By Seth Brugger
Meeting June 3-6 in Paris, members of the Australia Group concluded a number of new measures that significantly expand the group’s controls on the export of chemical and biological weapons-related goods and technology.
The 33 members of the group meet annually to coordinate their export control policies on items that importers could use in chemical or biological weapons programs. Members are expected to deny export license requests for items included on “control lists” when there is a concern that the items would be used in such programs.
Some of the new measures have been in the works since last year’s meeting in October, while others have been pursued for even longer. The events of September 11 and the anthrax-laced letter attacks that followed gave impetus to finalize the regulations, according to Western officials. “There was a great deal of willingness to expand the AG’s controls and to bring the Australia Group into the 21st century,” one official said.
Prior to the June meeting, the group had controlled chemical precursors, chemicals that can be used in chemical weapons production; dual-use biological equipment, which can be used for either weapons or civilian purposes; dual-use chemical manufacturing facilities, equipment, and related technology; plant pathogens; animal pathogens; and biological agents. At its latest meeting, the group added controls on biotechnology that could be used to make biological weapons production equipment. This addition controls “the equipment that can make the equipment,” the official explained.
Previously, the group’s control lists had been geared toward preventing states from acquiring militarily useful material. The group is now trying to increase its focus on terrorists, the official said. For example, at its latest meeting the group expanded its list of controlled toxins from 11 to 19 and lowered the size of exportable fermenters, which can be used to produce biological weapons.
These modifications “take into account that a terrorist doesn’t need to get the worst of the worst,” the official said. “All you need is something pretty bad and you can cause a lot of harm and a lot of panic. So, the expansion of the list is, at least in large part, in response to the need to look at the terrorist angle.”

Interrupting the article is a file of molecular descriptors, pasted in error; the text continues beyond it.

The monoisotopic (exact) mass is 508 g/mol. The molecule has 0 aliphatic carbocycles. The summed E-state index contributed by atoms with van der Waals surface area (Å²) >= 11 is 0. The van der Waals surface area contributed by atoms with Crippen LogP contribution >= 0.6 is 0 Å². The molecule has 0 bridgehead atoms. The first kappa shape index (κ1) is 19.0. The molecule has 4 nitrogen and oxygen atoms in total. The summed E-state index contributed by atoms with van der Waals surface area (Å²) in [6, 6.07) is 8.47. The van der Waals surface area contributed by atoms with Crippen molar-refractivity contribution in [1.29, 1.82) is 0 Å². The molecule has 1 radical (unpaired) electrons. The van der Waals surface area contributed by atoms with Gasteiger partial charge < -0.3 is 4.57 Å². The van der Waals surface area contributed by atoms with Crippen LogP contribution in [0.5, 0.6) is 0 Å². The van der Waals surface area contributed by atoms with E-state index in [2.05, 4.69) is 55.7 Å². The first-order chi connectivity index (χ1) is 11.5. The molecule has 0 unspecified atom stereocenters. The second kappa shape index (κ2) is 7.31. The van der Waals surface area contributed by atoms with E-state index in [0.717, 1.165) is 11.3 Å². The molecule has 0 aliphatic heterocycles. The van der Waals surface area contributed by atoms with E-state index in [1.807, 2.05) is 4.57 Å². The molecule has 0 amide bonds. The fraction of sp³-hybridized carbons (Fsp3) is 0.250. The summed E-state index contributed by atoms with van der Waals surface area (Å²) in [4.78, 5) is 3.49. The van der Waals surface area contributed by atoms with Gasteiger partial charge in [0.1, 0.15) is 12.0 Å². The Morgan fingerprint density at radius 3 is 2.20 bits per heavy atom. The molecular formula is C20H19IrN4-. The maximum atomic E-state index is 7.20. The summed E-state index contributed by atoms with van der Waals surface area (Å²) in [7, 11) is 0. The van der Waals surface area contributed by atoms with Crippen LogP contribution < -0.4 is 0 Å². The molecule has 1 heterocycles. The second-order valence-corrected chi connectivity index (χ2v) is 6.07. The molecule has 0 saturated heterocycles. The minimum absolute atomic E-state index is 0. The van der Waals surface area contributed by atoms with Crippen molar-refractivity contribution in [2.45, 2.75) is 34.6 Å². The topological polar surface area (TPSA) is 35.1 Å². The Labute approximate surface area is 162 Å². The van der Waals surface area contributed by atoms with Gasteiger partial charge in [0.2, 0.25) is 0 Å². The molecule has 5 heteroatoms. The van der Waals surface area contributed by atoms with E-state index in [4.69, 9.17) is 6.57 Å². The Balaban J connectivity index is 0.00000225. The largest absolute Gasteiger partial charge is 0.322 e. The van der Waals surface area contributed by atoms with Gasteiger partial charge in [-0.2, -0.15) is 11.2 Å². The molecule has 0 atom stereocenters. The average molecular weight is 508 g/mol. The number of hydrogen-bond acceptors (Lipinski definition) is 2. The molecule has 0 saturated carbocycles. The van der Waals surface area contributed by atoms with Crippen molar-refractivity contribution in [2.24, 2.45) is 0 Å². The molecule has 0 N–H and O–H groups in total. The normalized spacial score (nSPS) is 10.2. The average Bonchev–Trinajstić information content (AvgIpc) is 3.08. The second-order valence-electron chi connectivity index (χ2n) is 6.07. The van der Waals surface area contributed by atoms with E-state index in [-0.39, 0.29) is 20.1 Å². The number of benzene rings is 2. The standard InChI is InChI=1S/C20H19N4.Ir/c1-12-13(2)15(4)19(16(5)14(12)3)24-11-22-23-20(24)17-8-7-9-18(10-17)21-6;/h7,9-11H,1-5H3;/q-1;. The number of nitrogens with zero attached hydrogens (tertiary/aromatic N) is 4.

The group also concluded a set of guidelines that outlines criteria for evaluating export requests and includes a “no undercut” agreement. Under this provision, members pledged not to approve a particular export to a specific country that another member had previously denied without first consulting with that member.
The guidelines also include a “catch all” requirement. This provision requires members to be able to regulate any export, regardless of whether it appears on the group’s control lists, if an importer could use it in a chemical or biological weapons program. Also, exporters in member states must inform their governments if they are aware that an importer intends to use any import in a chemical or biological weapons program. In such a case, the government will decide whether to control the export.
Members must now also be able be control the spread of technology by “intangible” means. For instance, a company could be required to obtain government authorization before transmitting abroad, by telephone or fax, technology that could be used in a chemical or biological weapons program.
The United States and most other participants already have “catch all” and intangible control measures in place, but the new requirements will force new members to establish the same controls and will help set standards for the group, according to a U.S. official. The Australia Group is the first export control group to require its members to implement such controls.
The group also initiated a process to make the review of its control lists more intense and “high profile,” the U.S. official said.